You still want to learn an instrument, what steps should you take? Try out an instrument in your local music school; ask if they do one-off lessons, or open days. Visit the Music Network Instrument Hub directory on the many ways to access a musical instrument, including the possibility of hiring or purchasing one. Ask a friend or family member who might play an instrument if they would mind letting you have a feel for it or talk to them about what is involved. Talk to a music teacher and see what your options are and explain your expectations to them. If you are not choosy about which instrument you want to play, you can buy a variety of beginner instruments for around 50e; ukulele is very popular now and it’s not difficult to find groups of people meeting up regularly to play it. If you are interested in traditional Irish music, there are sessions around the country and local Comhaltas groups would be able to advise you best. Perhaps there is a marching band in your area that might be able to open up an avenue for you to learn music. See if there is a choir in the locality or use social media to find out if there are other adults who would like to start learning with you. Remember, learning an instrument does not have to mean taking exams or being under 18.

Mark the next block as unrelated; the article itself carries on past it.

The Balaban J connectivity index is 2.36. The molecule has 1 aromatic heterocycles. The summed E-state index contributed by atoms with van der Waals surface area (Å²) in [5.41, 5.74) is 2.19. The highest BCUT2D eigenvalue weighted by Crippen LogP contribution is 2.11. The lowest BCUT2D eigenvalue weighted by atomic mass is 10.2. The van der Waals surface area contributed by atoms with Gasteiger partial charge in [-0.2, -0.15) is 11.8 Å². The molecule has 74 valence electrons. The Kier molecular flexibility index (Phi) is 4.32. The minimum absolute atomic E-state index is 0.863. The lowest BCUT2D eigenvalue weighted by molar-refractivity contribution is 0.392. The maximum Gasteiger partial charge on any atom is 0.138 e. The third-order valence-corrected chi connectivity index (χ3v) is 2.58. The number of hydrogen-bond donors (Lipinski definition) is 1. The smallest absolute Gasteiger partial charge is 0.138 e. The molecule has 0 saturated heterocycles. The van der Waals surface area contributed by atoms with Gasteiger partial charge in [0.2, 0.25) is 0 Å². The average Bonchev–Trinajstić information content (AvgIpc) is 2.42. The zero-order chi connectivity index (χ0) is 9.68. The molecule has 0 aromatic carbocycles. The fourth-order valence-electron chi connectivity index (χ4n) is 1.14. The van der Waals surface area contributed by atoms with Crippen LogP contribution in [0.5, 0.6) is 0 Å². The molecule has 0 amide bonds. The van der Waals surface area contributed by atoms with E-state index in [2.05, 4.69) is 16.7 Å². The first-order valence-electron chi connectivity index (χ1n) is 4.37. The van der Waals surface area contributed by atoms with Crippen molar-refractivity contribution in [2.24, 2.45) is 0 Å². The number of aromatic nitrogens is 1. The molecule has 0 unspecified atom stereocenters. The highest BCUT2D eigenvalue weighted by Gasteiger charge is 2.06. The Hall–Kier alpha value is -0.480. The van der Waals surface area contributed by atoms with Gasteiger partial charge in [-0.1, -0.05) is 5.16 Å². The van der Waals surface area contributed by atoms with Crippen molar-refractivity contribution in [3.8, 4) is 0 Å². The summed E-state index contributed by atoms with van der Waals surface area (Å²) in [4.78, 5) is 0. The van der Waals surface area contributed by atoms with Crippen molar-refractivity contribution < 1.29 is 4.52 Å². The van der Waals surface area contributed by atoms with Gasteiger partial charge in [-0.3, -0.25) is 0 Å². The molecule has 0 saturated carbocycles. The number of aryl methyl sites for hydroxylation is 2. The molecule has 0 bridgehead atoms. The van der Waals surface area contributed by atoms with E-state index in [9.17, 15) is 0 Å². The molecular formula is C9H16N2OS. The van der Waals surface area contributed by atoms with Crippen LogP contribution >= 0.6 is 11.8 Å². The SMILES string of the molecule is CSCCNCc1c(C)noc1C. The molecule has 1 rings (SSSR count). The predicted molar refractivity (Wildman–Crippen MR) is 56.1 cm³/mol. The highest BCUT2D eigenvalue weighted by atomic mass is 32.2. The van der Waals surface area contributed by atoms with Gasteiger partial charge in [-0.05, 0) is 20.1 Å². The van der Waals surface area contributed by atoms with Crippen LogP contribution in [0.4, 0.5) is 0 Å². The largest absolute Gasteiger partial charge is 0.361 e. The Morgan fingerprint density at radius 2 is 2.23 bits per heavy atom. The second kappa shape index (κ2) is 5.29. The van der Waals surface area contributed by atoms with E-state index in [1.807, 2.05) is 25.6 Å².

As this blog post was written pre-Covid-19, there will be restrictions on some of the options listed above. Despite this, new options have emerged as a result of these restrictions where teachers and students alike have adapted to online teaching. It’s not exactly the same, but being able to log in to a lesson from you home may remove one of the common barriers for adults: lack of time.
‘I wish I had learned an instrument’, so what’s stopping you? Hopefully not your age.